It is also the reason menopause exists. It is rare, and found in elephnts and orca’s (both matriarchial species) and humans. This is because the life experience of the matriarch is too valuable. To be able to keep the matriarch around without her being able to compete with her own offspring, infertility is incuded. Post-menopausal orca’s pimp out their youngest sons because it is the best way to pass on genetics they have left. Imagine your mom being your finman.

          Humans are the odd one out here since we also have andropause, the male equivalent. A paradox on male reproductive strategy. Which afaik doesn’t exist anywhere else. This is why humans live so long compared to most mammals. Grandparents are important.

          Some animals don’t really age. Lobsters simply die from growing too big and unable to get enough oxygen. Some species of octopi stop eating after mating all the way to starving to death. Some animals mate until they die from exhaustion. The immortal jellyfish pretty much recycles itself. And bot just animals need death for renewal. New zealand has a forest which reproduces only after a forest fire. Which happen rarely over hundreds of years due to being in a region with lots of heavy rain. The trees themselves are pretty much immortal, and don’t reproduce while living.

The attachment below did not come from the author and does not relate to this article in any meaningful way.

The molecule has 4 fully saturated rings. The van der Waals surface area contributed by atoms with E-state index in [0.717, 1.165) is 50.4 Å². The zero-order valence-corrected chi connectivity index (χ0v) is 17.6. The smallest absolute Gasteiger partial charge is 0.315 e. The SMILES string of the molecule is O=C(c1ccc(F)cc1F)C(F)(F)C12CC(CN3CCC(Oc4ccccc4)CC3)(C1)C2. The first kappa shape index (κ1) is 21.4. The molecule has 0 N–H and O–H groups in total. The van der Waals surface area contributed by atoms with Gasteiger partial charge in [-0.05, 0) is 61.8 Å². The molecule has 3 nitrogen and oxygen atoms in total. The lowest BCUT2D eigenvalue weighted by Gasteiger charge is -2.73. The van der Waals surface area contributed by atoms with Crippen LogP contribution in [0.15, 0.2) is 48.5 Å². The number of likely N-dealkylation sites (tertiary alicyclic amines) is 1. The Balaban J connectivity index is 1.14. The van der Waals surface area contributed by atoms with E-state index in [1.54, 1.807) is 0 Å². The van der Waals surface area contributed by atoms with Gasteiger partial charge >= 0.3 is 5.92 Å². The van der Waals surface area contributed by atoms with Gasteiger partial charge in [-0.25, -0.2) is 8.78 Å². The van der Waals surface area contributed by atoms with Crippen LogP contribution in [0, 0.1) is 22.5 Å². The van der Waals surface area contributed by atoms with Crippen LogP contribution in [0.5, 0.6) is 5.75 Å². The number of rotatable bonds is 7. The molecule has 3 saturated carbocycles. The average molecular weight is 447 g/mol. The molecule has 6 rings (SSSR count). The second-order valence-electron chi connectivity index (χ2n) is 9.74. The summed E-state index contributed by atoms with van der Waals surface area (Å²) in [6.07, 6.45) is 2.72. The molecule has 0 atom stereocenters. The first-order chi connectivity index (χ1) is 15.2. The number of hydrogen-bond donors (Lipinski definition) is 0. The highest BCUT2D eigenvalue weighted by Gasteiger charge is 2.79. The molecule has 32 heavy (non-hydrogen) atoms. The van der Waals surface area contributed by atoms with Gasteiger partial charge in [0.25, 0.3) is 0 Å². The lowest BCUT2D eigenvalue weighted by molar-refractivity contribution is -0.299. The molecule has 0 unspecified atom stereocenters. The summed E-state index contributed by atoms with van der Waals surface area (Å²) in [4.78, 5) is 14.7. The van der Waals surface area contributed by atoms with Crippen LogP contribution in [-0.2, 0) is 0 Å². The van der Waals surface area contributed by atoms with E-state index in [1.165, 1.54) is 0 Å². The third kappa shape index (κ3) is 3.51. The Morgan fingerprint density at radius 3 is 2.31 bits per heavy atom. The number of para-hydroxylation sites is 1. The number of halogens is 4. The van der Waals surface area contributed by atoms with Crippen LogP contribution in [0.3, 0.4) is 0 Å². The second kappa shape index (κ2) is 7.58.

Senesence and death are essential for ecosysems and adaptation of life. Regardless of whether or not keeping an aging body alive is hard or possible.

          We age because our cells “choose” to. We have the equipment to live on “forever.” It’s just not our meta.

  • southsamurai@sh.itjust.works
    link
    fedilink
    arrow-up
    57
    arrow-down
    3
    ·
    1 month ago

    You said exactly why in your post: “…our biological design…”

    There’s no such thing. We evolved. That means we’re a mix of traits passed along over time by individuals that managed to live long enough to breed.

    That’s it. That’s the whole explanation for any question about “why don’t humans do x thing as part of our biology?

    Any given trait is all about lasting long enough to make babies. Once that occurs, all that’s left is a general proclivity to ensuring the babies survive long enough to do the same. Regrowing teeth isn’t part of that. It’s a niche trait that isn’t as useful as you’d think for humans. We don’t need to gnaw at things, we don’t need to crack bones with our mouths, nothing that would make a third set of teeth an advantage, or different teeth an advantage.

    Teeth are not easily breakable. We actually can crack bone with our jaws and the teeth will usually survive if the bone isn’t too thick; we just have better tools for that because way back when, the proto-humans that used tools had more babies that survived to make more babies. You have to abuse and/or neglect your teeth to break them for the vast majority. There are congenital issues where that isn’t the case, but we’ve also bred ourselves into a social species that takes care of each other, so we aren’t limited to a harsh, primitive survival level of things.